Intelsat SA offers to exchange existing notes have expired as of midnight on May 31, 2017. According to a statement issued by Intelsat, as of the expiration date, the minimum tender conditions for the exchange notes and consent solicitations had not been satisfied. Intelsat’s creditors have not accepted any of the existing notes for exchange.
The debt exchange was initiated on February 28, 2017 following an agreement brokered by Softbank to merge Intelsat and startup OneWeb. As part of the agreement, Intelsat hoped to exchange its outstanding debt with lower priced notes. Overall, Intelsat was asking bondholders to accept a discount of $2.85 billion. With the deadline passed on May 31 and no agreement in place, bondholders have signaled to Intelsat that they will not accept any discount.
The Intelsat and OneWeb merger – along with the Softbank investment – depended on bondholders accepting a price discount. Without it, the deal will likely fall through.
The failure to convince bondholders to accept a haircut is a major disappointment for all three companies. The deal was part of Softbank’s efforts to increase its exposure to new technologies and business models. Intelsat also saw the deal as a way to innovate and enter new markets. At the same time, the deal offered OneWeb the capital it will need to deploy a massive constellation of satellites on low Earth orbit (LEO).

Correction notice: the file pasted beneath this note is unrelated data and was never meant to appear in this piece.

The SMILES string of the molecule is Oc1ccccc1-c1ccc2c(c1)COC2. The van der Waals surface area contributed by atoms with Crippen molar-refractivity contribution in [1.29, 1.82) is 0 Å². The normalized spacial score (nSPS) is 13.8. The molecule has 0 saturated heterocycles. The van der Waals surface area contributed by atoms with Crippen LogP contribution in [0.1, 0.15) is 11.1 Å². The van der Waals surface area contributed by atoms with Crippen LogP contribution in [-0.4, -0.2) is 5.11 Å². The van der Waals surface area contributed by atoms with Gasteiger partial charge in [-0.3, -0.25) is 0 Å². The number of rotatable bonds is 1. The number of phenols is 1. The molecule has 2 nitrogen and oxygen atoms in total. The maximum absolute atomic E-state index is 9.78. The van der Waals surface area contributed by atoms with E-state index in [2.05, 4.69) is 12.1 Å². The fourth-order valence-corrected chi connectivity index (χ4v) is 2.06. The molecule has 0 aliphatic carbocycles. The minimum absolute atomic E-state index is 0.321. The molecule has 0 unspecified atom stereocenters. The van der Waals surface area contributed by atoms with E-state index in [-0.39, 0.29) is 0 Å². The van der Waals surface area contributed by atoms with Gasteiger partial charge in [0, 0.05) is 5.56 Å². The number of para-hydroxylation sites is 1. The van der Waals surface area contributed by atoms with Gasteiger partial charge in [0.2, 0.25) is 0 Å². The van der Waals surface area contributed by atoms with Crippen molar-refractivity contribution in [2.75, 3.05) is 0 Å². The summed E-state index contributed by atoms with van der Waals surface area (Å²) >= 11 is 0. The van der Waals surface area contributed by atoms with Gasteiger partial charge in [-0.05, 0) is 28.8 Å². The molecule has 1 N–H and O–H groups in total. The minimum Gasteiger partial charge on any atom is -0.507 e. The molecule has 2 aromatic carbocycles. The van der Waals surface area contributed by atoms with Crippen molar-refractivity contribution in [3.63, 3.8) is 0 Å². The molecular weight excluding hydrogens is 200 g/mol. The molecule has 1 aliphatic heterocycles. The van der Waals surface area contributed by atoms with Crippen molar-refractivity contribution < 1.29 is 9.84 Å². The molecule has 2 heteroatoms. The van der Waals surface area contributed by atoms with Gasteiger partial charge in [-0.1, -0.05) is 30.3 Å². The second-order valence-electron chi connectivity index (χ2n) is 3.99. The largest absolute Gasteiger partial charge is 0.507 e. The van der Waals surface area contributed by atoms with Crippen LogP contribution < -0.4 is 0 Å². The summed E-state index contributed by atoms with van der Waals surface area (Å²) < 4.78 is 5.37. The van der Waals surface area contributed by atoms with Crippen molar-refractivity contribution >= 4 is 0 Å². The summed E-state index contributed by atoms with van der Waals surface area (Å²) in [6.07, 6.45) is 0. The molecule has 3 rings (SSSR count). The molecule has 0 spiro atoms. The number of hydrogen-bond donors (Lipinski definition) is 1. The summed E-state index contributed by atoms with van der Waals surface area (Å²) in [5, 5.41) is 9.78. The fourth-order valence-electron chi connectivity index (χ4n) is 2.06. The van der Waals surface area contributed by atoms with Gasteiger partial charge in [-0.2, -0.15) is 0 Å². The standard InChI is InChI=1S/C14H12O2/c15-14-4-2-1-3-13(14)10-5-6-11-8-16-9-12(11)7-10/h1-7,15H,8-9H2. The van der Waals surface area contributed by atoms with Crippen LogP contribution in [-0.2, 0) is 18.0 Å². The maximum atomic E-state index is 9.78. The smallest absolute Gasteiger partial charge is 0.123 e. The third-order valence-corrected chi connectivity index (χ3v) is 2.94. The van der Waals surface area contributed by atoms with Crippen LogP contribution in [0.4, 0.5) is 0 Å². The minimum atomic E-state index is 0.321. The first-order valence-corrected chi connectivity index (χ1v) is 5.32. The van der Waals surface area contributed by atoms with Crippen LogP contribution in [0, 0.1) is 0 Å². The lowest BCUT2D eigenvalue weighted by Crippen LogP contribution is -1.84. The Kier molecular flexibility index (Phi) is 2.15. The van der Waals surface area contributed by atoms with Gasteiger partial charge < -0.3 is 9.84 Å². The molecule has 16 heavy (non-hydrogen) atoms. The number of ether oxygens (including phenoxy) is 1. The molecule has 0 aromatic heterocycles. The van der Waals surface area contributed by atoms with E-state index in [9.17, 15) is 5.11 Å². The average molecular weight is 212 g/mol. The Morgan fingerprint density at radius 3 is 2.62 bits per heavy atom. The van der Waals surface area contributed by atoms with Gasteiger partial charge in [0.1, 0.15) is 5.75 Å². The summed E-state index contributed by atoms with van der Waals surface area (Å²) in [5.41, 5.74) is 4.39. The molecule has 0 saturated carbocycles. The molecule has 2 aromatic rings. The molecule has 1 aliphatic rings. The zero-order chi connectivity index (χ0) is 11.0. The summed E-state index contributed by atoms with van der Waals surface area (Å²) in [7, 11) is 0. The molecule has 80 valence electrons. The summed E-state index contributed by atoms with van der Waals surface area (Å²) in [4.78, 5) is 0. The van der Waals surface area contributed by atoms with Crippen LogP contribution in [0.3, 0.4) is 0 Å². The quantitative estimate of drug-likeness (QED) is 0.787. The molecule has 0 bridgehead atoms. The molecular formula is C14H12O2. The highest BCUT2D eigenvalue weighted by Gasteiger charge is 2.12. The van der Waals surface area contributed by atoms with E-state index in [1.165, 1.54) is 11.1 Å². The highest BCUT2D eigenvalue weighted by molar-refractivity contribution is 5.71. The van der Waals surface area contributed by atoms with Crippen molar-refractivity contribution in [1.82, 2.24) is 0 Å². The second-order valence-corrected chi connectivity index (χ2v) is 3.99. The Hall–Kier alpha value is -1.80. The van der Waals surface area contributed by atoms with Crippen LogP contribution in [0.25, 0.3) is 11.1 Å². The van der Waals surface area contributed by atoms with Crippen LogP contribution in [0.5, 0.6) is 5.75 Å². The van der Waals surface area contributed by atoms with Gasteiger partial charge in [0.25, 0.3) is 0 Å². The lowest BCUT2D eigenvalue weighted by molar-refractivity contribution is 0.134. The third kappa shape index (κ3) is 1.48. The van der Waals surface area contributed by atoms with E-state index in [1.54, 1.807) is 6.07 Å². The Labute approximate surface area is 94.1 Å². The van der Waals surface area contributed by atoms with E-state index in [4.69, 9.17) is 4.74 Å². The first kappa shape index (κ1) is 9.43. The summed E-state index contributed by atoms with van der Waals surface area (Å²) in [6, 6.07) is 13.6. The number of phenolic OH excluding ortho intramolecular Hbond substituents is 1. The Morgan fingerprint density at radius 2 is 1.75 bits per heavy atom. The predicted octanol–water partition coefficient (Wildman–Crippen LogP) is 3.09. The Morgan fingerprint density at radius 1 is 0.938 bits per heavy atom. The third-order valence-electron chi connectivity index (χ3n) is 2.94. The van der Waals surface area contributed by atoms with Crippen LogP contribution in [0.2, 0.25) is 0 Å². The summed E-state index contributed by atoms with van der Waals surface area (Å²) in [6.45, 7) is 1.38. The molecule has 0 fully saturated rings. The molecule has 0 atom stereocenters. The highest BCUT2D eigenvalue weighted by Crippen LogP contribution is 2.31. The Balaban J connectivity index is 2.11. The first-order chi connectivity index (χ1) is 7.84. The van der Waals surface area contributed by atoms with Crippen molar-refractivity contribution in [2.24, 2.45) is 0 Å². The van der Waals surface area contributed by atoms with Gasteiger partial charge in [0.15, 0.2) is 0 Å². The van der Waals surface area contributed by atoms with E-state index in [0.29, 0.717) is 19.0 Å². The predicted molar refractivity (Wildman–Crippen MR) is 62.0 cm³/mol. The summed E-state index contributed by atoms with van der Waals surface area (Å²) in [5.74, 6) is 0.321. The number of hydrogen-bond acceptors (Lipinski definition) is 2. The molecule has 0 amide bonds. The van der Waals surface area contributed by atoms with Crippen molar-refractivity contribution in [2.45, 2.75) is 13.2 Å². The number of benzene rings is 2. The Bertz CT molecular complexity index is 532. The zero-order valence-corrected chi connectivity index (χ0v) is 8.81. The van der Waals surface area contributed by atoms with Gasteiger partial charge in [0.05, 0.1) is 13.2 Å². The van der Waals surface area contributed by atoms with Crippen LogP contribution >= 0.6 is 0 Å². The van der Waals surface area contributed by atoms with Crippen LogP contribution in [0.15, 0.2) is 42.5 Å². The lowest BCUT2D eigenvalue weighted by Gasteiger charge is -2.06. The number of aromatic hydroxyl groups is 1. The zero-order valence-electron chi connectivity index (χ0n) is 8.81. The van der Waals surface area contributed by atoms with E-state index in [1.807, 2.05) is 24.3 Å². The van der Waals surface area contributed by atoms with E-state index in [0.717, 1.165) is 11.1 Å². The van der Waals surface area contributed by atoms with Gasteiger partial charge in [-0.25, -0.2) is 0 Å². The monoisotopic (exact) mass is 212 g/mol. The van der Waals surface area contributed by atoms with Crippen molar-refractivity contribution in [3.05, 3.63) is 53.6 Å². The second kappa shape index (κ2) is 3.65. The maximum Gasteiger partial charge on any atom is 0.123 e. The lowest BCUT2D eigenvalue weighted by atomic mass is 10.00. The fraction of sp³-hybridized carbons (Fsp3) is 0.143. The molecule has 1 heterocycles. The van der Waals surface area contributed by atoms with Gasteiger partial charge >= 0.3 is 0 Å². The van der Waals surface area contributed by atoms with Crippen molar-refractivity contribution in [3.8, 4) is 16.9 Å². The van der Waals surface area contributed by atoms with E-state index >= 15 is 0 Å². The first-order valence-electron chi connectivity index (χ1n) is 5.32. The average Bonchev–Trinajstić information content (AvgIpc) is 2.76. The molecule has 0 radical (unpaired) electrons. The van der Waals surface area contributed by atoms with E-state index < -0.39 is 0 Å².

It also slows an industry-wide trend in which traditional geosynchronous satellite operators and LEO operators are combining. For years satellite companies could be divided into operators of satellites in geosynchronous Earth orbit (GEO) or LEO. Companies like Intelsat, SES, and Telesat operated were in GEO, while companies like Iridium operated in LEO. More recently, companies are combining to leverage the advantages of each orbit. GEO offers broader coverage, while LEO offers improved latency.
It remains to be seen how each company will cope with the fallout of the failed merger attempt.
Image Source: OneWeb